What are we to make of Mrs. Clinton’s public posturing that of course she is prepared to cooperate — and encourages her subordinates to cooperate — with government investigators?
And how is a former high government official who systematically evaded federal records requirements and then refused to cooperate with a government investigation into that evasion conceivably fit to be president of the United States?
The Wall Street JournalThe State IG finds she knew the security risks she was taking.
Hillary Clinton has said for more than a year that her use of a private email server as Secretary of State violated no federal rules and posed no security risk. Only the gullible believed that, and now everyone has proof of her deceptions in a scathing report from State Department Inspector General Steve Linick.
The report obtained by news outlets Wednesday is ostensibly an audit of the email practices of five secretaries of State. But the majority of the report, and the most withering criticism, focuses on Mrs. Clinton. The IG concludes that the presumptive Democratic presidential nominee broke federal record-keeping rules, never received permission for her off-grid server, ignored security concerns raised by other officials, and employed a staff that flouted the rules with the same disdain she did.
“Secretary Clinton should have preserved any Federal records she created and received on her personal account by printing and filing those records with the related files in the Office of the Secretary,” says the report. “At a minimum, Secretary Clinton should have surrendered all emails dealing with Department business before leaving government service and, because she did not do so, she did not comply with the Department’s policies that were implemented in accordance with the Federal Records Act.”
State still has never received emails from her private account for the first six weeks after she became Secretary, and the IG notes that it found (by other means) business-related emails that Mrs. Clinton did not include among the emails she has turned over.
The report says she has also stonewalled requests to obtain her server. And “through her counsel, Secretary Clinton declined [the IG’s] request for an interview.” Former Secretaries Madeleine Albright, Colin Powell, Condoleezza Rice and current Secretary John Kerry all sat for interviews.
Mrs. Clinton’s staff abetted her bad practices. The report says the IG “learned of extensive use of personal email accounts by four immediate staff members (none of whom responded to the questionnaire). . . . The material consists of nearly 72,000 pages in hard copy and more than 7.5 gigabytes of electronic data. One of the staff submitted 9,585 emails spanning January 22, 2009 to February 24, 2013, averaging 9 emails per workday sent on a personal email account.”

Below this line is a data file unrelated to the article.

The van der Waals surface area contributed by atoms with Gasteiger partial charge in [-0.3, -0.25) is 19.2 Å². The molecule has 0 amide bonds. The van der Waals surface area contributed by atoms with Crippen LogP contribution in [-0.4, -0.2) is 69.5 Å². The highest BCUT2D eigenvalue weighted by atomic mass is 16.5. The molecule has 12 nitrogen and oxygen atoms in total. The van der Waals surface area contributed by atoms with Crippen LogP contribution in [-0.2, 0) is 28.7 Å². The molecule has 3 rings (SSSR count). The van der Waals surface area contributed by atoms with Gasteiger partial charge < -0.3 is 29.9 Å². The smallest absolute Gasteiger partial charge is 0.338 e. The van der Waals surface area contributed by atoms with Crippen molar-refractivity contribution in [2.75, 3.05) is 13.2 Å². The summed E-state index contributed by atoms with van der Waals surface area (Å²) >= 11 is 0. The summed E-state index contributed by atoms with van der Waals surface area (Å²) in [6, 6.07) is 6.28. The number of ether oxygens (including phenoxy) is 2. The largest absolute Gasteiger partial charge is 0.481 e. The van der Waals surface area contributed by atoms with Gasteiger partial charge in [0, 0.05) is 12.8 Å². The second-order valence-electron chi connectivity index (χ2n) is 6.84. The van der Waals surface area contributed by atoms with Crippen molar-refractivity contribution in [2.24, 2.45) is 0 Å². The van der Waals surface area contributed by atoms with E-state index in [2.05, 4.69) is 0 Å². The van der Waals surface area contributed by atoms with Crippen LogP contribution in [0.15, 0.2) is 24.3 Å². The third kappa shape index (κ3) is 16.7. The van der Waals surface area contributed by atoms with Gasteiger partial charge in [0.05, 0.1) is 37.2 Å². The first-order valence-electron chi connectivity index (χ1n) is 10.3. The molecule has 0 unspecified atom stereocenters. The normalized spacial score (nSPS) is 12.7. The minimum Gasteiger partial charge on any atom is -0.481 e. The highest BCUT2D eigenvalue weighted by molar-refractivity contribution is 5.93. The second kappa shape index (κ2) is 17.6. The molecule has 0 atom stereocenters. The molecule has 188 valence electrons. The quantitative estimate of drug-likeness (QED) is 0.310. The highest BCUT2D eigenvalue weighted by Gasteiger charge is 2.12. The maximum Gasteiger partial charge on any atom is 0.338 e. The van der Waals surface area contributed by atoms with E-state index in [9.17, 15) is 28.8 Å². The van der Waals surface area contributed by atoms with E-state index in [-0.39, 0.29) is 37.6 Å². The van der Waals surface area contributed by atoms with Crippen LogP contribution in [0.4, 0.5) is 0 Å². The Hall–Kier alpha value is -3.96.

The IG—who had better hire a food-taster—also found that Mrs. Clinton neither sought nor received permission for her private communications. The former Secretary also understood the security risks this posed because she was warned several times.
In March 2011 the Assistant Secretary for Diplomatic Security sent Mrs. Clinton a memorandum that warned of a “dramatic increase” in attempts by “cyber actors to compromise the private home e-mail accounts of senior Department officials,” with an eye toward “technical surveillance and possible blackmail.”
Following that memo, security staff twice briefed Mrs. Clinton’s immediate staff on this threat. A June 2011 cable, sent over Mrs. Clinton’s name to all diplomatic and consular posts, warned of this new threat to home accounts, as well as the news that Google had reported cyber attacks on the Gmail accounts of U.S. government employees. Mrs. Clinton and her staff ignored her own warnings.
One official suggested State set up a stand-alone computer for Mrs. Clinton in her office to check the Internet and private email. That never happened. A different official suggested she have two mobile devices—one for personal use and one with a “State Department email account” that would “be subject to [Freedom of Information Act] requests.” Her team said no.
As for Mrs. Clinton’s claim that her private account was secure, the report cites several instances of techies shutting down her server due to hacking concerns. “Notification is required when a user suspects compromise of, among other things, a personally owned device containing personally identifiable information,” says the report. But the IG says it found “no evidence” that Mrs. Clinton or her staff filed such reports.
The Clinton campaign is resorting to its familiar strategy of calling this old news while saying everybody does it because Mr. Powell also failed to keep records of private email while he was in office. “GOP will attack HRC because she is running for President, but IG report makes clear her personal email use was not unique at State Dept,” tweeted Clinton spokesman Brian Fallon. But Mr. Powell’s use of private email was limited, and he never set up an unsecure server in his home.
All of this should bear on the FBI’s email probe and whether Mrs. Clinton understood the security risks she was running. On the IG’s extensive evidence, she clearly did—and then she lied about it. Voters should understand that this is precisely the kind of governance Mrs. Clinton would return to the White House.